Far more importantly, however, Der Spiegel’s smear-campaign against Hezbollah is aimed at policy circles within the EU. Over recent months, there has been growing momentum to adopt “dialogue” as the preferred paradigm in coming to grips with resistance movements in the Middle East. Organisations that have consistently stressed the importance of mutual dialogue, such as the Conflicts Forum, will have been encouraged, no doubt, by the positive steps taken during 2009 to shift away from a “failed” policy.2
Of the more notable exchanges, former British Cabinet member MP Clare Short visited Damascus to hold talks with Khaled Meshal, as part of a small delegation of MPs after which she underlined the need to “talk to Hamas”. Later in the same month, MP Hussein Hajj Hassan from the Loyalty to the Resistance party affiliated to Hezbollah visited Britain to take part in a symposium dealing with issues concerning the Middle East. Three months later in June, EU foreign policy chief Javier Solana met with Hajj Hassan in Beirut, marking the first time a senior EU diplomat held talks with the political party.
The end of 2009 saw further drama for Israel. Towards the close of its rotating EU presidency role, Sweden proposed a resolution to recognize East Jerusalem as the capital of Palestine. By this time, Tel Aviv had simply seen enough. Pro-Israeli lobby groups and EU allies (primarily France and Germany) frantically pushed their weight around, and heavily watered down the draft resolution which eventually called for Jerusalem as “the future capital of the two states”.3
Meanwhile, Israel’s foreign ministry, which has unsurprisingly shed all considerations for diplomatic courtesy under Avigdor Lieberman, lashed out at Sweden for putting forward the resolution. “The peace process in the Middle East is not like IKEA furniture,” remarked a foreign ministry official, in reference to the Swedish furniture chain. “It takes more than a screw and a hammer, it takes a true understanding of the constraints and sensitivities of both sides, and in that Sweden failed miserably”, he sarcastically went on to add.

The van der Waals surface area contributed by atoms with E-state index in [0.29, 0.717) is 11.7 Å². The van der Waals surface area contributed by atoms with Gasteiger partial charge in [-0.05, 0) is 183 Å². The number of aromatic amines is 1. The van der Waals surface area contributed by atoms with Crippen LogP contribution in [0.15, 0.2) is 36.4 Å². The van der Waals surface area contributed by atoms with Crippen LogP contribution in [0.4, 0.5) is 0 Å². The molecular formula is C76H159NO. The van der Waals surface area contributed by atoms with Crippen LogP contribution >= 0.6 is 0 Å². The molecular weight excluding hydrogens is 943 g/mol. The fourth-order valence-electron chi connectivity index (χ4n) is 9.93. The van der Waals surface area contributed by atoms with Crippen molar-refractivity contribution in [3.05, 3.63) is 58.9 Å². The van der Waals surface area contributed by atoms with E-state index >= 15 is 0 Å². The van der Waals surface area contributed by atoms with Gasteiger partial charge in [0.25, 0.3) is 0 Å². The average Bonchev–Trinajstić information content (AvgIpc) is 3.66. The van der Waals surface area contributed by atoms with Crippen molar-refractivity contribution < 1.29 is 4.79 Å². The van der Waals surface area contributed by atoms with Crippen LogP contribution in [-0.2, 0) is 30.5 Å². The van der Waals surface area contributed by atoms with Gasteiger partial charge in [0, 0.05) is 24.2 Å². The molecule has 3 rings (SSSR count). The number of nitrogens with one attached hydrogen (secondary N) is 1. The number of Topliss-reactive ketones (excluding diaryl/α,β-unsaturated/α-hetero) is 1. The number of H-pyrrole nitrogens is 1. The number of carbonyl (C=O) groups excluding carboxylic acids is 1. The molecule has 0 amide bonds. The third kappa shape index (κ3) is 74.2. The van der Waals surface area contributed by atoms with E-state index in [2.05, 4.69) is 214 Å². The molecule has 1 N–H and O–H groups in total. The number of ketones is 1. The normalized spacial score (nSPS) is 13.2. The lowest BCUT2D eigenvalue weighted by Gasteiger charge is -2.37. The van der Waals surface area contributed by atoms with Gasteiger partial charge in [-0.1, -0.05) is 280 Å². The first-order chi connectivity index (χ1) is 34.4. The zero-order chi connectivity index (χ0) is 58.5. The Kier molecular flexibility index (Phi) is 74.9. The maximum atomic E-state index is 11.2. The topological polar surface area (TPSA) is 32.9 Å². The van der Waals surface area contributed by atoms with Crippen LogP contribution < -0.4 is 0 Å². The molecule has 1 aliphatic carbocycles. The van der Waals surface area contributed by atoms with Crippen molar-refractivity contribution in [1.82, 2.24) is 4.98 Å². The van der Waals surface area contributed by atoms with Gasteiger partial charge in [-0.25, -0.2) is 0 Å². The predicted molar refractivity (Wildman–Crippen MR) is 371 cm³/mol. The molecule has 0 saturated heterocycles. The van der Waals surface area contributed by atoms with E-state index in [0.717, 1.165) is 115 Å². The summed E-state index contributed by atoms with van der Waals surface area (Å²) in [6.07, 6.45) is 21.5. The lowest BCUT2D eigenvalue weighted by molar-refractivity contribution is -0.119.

Israel’s take on the happenings in Brussels – putting aside the childish rattle – was manifestly clear. The obvious lesson to be derived from 2009 for Tel Aviv, as far as EU involvement in the Middle East is concerned, was similarly evident.
One must underline at this point that despite consistent pressures exerted by Israel and co., the positions adopted by a growing number of EU parliamentarians vis-à-vis the Arab-Israeli conflict has been very honourable. Earlier on Friday, a 60-member strong delegation made their way into Gaza to assess the wide-scale damage caused by Israel’s brutal war last year, as part of a bid to mount pressure for an end to the Siege.
For Israel, this sort of involvement is clearly not welcome. And hence, the appearance of baseless slander and smear-campaigns in leading European media outlets, which aim to cast resistance movements as erratic, lawless, mafia-like entities whose “sleeper cells” and “networks” pervade across the heart of Europe. Der Spiegel’s recent claims, apart from being the usual, old vituperations, should rather be viewed in the context of a wider agenda to curtail dialogue between resistance movements and western officials.
Evidently thus, there are certain stakeholders who wish to see the EU mutate into some variant of a collectivised imbecile, which keeps a measured silence on all subjects whose implicit or explicit implications reach Israeli shores. Der Spiegel’s recent tirades have set the new strategy in motion. However, if the most recent words from Gaza are any indication, Israel will need to try much, much harder.
- “The Israel Lobby’s War on Al Manar TV,” The Palestine Chronicle, 03 January 2010. [↩]
- “Language – a tool to transform different into dangerous“, Conflicts Forum, 02 February 2008. [↩]
- “Jewish settlers: We’ll burn you all!”, ChamPress, 26 December 2009. [↩]